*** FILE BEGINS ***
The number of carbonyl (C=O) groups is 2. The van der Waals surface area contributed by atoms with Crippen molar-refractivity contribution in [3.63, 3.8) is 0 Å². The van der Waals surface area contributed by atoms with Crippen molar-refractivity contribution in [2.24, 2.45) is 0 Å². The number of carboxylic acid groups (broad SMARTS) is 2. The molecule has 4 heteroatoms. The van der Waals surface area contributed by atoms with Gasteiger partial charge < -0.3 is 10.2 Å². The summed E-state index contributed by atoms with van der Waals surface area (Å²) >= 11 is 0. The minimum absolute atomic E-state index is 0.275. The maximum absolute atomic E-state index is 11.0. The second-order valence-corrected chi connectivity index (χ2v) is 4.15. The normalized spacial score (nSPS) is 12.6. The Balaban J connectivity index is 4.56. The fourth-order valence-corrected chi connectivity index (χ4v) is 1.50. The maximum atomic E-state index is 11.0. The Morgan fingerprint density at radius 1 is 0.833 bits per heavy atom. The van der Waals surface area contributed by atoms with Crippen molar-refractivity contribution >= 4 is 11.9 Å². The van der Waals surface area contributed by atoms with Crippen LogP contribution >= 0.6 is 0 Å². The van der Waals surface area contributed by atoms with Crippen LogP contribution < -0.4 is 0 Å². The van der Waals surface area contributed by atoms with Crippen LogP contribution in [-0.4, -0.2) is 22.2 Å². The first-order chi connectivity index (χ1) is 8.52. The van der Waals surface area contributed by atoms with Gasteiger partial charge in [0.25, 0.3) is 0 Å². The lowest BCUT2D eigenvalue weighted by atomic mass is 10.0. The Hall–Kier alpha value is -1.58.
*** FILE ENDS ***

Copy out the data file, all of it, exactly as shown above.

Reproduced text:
The number of carbonyl (C=O) groups is 2. The van der Waals surface area contributed by atoms with Crippen molar-refractivity contribution in [3.63, 3.8) is 0 Å². The van der Waals surface area contributed by atoms with Crippen molar-refractivity contribution in [2.24, 2.45) is 0 Å². The number of carboxylic acid groups (broad SMARTS) is 2. The molecule has 4 heteroatoms. The van der Waals surface area contributed by atoms with Gasteiger partial charge < -0.3 is 10.2 Å². The summed E-state index contributed by atoms with van der Waals surface area (Å²) >= 11 is 0. The minimum absolute atomic E-state index is 0.275. The maximum absolute atomic E-state index is 11.0. The second-order valence-corrected chi connectivity index (χ2v) is 4.15. The normalized spacial score (nSPS) is 12.6. The Balaban J connectivity index is 4.56. The fourth-order valence-corrected chi connectivity index (χ4v) is 1.50. The maximum atomic E-state index is 11.0. The Morgan fingerprint density at radius 1 is 0.833 bits per heavy atom. The van der Waals surface area contributed by atoms with Crippen molar-refractivity contribution >= 4 is 11.9 Å². The van der Waals surface area contributed by atoms with Crippen LogP contribution >= 0.6 is 0 Å². The van der Waals surface area contributed by atoms with Crippen LogP contribution < -0.4 is 0 Å². The van der Waals surface area contributed by atoms with Crippen LogP contribution in [-0.4, -0.2) is 22.2 Å². The first-order chi connectivity index (χ1) is 8.52. The van der Waals surface area contributed by atoms with Gasteiger partial charge in [0.25, 0.3) is 0 Å². The lowest BCUT2D eigenvalue weighted by atomic mass is 10.0. The Hall–Kier alpha value is -1.58.